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February 3, 2010

Social networking and HMRC security scams claim victims

Social networking has opened up new ways of collaborating and communicating, but it's also opened up a mighty can of highly wriggly worms when comes to security. A report by data protection firm Sophos earlier this week found a 70% rise in attacks

By Cbr Rolling Blog

Social networking has opened up new ways of collaborating and communicating, but it’s also opened up a mighty can of highly wriggly worms when comes to security. 

A report by data protection firm Sophos earlier this week found a 70% rise in attacks on users on social networking sites. A similar number of businesses were worried that the way their staff behaved on sites such as Facebook could put their businesses at risk. 

While most of the problems were found to be increase in spam – more annoyance than a threat -there had also been a marked increase in malware sent through social networking sites. Sophos pointed out a grim irony that threats from malware and identity thefts are increasing, just as many companies begin to soften their stance on social networking and allow staff to use the sites.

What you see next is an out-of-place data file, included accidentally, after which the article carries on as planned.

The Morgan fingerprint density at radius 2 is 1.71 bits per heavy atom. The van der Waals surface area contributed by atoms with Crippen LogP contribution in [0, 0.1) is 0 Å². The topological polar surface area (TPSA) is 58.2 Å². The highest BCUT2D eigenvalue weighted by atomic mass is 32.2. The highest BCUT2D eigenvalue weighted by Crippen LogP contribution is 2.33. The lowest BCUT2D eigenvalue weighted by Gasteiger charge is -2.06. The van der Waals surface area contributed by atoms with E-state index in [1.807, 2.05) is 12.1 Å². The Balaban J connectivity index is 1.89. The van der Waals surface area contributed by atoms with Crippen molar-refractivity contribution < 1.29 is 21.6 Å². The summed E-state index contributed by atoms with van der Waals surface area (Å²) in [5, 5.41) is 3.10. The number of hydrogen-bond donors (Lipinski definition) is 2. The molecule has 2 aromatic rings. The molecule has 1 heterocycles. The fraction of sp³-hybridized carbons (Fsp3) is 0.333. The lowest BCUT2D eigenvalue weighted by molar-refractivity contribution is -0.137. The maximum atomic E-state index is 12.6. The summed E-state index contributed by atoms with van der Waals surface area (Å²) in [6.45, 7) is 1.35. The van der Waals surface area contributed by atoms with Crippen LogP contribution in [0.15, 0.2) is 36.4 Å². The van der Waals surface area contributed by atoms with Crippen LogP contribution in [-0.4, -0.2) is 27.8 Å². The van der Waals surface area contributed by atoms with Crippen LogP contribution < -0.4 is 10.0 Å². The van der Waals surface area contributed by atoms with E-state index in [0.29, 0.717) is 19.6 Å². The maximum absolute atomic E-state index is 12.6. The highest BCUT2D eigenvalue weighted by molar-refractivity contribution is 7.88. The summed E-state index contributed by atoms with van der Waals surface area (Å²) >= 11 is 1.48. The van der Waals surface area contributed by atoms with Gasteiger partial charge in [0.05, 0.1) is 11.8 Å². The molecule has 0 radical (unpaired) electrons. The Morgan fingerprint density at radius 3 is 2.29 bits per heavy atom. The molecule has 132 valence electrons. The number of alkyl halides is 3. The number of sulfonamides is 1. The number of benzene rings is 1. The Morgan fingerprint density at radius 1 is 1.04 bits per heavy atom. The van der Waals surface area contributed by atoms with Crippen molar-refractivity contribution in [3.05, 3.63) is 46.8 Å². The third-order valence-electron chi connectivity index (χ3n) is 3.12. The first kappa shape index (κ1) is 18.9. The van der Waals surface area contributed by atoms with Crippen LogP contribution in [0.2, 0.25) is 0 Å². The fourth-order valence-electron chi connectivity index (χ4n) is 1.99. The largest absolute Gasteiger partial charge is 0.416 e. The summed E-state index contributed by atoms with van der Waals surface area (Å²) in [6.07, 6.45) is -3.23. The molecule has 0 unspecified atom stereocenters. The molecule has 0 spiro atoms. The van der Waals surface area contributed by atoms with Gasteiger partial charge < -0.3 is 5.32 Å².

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But then, you have to admire the ingenuity of scamsters, who are constantly finding new ways to torment Internet uses. This was ably highlighted in reports of a phishing scam involving the HMRC. The carrot tempting Internet users to lower their normal ‘Scam Alert’ guard was the promise of a refund back from the Tax Man.  

When they clicked on a link on from the HMRC landing page, visitors were immediately asked to enter bank and other details, so that the rebate could be squirted straight into their bank account. As if. Apparently, browser and fraud prevention specialists Trusteer, found that the HMRC attacks were twice as successful as normal banking phishes.  

I’m not surprised by this. As one of the many millions who’ve just filed their tax return online – which involved many painful hours combing the website looking for information and calling up the helpline – I can well imagine how normal rational thought could go out the window at the prospect of getting some money back from the Tax Man.
 

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